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Document Tied to Waldheim Called a Fake

February 11, 1988|From Reuters

BELGRADE, Yugoslavia — A document said to link Austrian President Kurt Waldheim to Nazi war crimes was a fake, and a forgery investigation is under way, the state news agency Tanjug reported Wednesday.

The document, purporting to be a telegram advising that a Lt. Kurt Waldheim had requested the deportation of over 4,000 Yugoslav civilians during World War II was published by the West German magazine Der Spiegel last week.

The state news agency Tanjug said: "A commission of historians, archivists and other experts, formed by the competent Yugoslav organs, has reached the conclusion that the telegram is not an authentic document and that there is a founded suspicion that a forgery is in question."

A commission set up by the Austrian government found that Waldheim, despite his denials, was aware of deportations of civilians in the Balkans, but it said there was no evidence that he had a direct hand in war crimes.

Waldheim claimed the commission's report absolved him of any war guilt and insisted he would resist the growing demands that he resign. On Wednesday he performed one of the duties of his largely ceremonial office by welcoming King Hussein of Jordan on an official visit to Vienna, the first by a foreign head of state since Waldheim's election in July, 1986.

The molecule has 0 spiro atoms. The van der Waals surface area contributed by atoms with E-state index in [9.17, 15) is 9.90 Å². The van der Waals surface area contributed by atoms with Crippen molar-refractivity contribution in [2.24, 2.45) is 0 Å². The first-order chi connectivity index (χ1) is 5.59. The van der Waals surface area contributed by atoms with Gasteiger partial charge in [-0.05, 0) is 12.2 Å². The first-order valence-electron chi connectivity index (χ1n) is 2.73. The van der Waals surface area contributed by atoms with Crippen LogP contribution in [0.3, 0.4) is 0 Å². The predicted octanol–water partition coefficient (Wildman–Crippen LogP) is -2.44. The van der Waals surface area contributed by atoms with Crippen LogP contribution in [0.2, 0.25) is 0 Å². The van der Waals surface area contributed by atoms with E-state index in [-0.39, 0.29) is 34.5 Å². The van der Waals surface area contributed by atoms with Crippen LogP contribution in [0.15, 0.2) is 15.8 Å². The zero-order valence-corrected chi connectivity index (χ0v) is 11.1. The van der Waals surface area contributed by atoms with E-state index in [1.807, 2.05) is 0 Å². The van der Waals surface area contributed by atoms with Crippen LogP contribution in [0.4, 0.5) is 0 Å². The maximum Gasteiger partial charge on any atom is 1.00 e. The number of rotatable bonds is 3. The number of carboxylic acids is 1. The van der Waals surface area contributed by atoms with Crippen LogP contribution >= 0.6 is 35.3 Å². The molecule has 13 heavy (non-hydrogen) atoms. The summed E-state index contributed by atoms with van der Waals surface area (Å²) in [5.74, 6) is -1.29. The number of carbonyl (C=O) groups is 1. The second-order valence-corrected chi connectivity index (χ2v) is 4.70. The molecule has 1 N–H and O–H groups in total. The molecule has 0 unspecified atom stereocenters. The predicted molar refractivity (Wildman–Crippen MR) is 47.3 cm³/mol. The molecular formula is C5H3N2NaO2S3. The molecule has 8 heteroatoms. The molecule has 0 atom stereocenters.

Waldheim has generally been shunned by other foreign leaders since the coontroversy over his Nazi ties arose during the presidential campaign. He has met with Hussein in Jordan, with Pope John Paul II in the Vatican and with President Zia ul-Haq in Parkistan.

Referring to the wartime telegram, Tanjug said it has learned that Belgrade's public prosecutor has called for a legal investigation to determine if it was forged.

A spokesman for the prosecutor's office in Hamburg, West Germany, told Reuters on Tuesday that it was investigating unidentified individuals on suspicion of document forgery, fraud and insulting a foreign head of state.

A typewriting expert had concluded that the machine used to type the telegram was not available before 1949--four years after the end of the war, he said.

Der Spiegel published the telegram last week and said it was provided by a Yugoslav historian.

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